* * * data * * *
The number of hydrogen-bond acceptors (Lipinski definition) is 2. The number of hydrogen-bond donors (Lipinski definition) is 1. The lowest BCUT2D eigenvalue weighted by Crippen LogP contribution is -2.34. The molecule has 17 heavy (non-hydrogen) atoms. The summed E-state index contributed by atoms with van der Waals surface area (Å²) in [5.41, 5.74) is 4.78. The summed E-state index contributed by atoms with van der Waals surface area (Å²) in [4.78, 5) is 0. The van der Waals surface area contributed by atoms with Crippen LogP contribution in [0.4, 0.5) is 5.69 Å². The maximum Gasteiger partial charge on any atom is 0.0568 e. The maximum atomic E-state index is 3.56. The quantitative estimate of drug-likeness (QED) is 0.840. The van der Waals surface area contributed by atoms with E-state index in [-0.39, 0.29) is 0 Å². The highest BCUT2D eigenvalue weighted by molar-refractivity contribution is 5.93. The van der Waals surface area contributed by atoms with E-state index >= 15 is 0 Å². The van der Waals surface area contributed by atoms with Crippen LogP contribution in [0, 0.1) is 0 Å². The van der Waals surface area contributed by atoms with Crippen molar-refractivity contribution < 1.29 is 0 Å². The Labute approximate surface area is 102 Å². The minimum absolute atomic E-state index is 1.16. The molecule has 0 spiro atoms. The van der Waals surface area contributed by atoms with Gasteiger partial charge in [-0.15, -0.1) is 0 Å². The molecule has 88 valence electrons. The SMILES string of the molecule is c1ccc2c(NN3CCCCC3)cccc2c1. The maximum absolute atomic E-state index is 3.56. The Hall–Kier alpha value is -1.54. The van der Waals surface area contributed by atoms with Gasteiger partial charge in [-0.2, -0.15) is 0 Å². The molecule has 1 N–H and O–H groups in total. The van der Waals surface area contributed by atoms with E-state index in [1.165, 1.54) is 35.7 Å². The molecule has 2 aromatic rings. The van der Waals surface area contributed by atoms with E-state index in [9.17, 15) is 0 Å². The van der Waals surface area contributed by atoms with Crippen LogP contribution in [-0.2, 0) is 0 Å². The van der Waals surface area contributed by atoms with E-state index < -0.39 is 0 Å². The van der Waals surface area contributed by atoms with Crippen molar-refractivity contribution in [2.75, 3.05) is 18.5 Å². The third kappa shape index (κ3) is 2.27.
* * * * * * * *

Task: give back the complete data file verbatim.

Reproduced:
The number of hydrogen-bond acceptors (Lipinski definition) is 2. The number of hydrogen-bond donors (Lipinski definition) is 1. The lowest BCUT2D eigenvalue weighted by Crippen LogP contribution is -2.34. The molecule has 17 heavy (non-hydrogen) atoms. The summed E-state index contributed by atoms with van der Waals surface area (Å²) in [5.41, 5.74) is 4.78. The summed E-state index contributed by atoms with van der Waals surface area (Å²) in [4.78, 5) is 0. The van der Waals surface area contributed by atoms with Crippen LogP contribution in [0.4, 0.5) is 5.69 Å². The maximum Gasteiger partial charge on any atom is 0.0568 e. The maximum atomic E-state index is 3.56. The quantitative estimate of drug-likeness (QED) is 0.840. The van der Waals surface area contributed by atoms with E-state index in [-0.39, 0.29) is 0 Å². The highest BCUT2D eigenvalue weighted by molar-refractivity contribution is 5.93. The van der Waals surface area contributed by atoms with E-state index >= 15 is 0 Å². The van der Waals surface area contributed by atoms with Crippen LogP contribution in [0, 0.1) is 0 Å². The van der Waals surface area contributed by atoms with Crippen molar-refractivity contribution < 1.29 is 0 Å². The Labute approximate surface area is 102 Å². The minimum absolute atomic E-state index is 1.16. The molecule has 0 spiro atoms. The van der Waals surface area contributed by atoms with Gasteiger partial charge in [-0.15, -0.1) is 0 Å². The molecule has 88 valence electrons. The SMILES string of the molecule is c1ccc2c(NN3CCCCC3)cccc2c1. The maximum absolute atomic E-state index is 3.56. The Hall–Kier alpha value is -1.54. The van der Waals surface area contributed by atoms with Gasteiger partial charge in [-0.2, -0.15) is 0 Å². The molecule has 1 N–H and O–H groups in total. The van der Waals surface area contributed by atoms with E-state index in [1.165, 1.54) is 35.7 Å². The molecule has 2 aromatic rings. The van der Waals surface area contributed by atoms with E-state index in [9.17, 15) is 0 Å². The van der Waals surface area contributed by atoms with Crippen LogP contribution in [-0.2, 0) is 0 Å². The van der Waals surface area contributed by atoms with E-state index < -0.39 is 0 Å². The van der Waals surface area contributed by atoms with Crippen molar-refractivity contribution in [2.75, 3.05) is 18.5 Å². The third kappa shape index (κ3) is 2.27.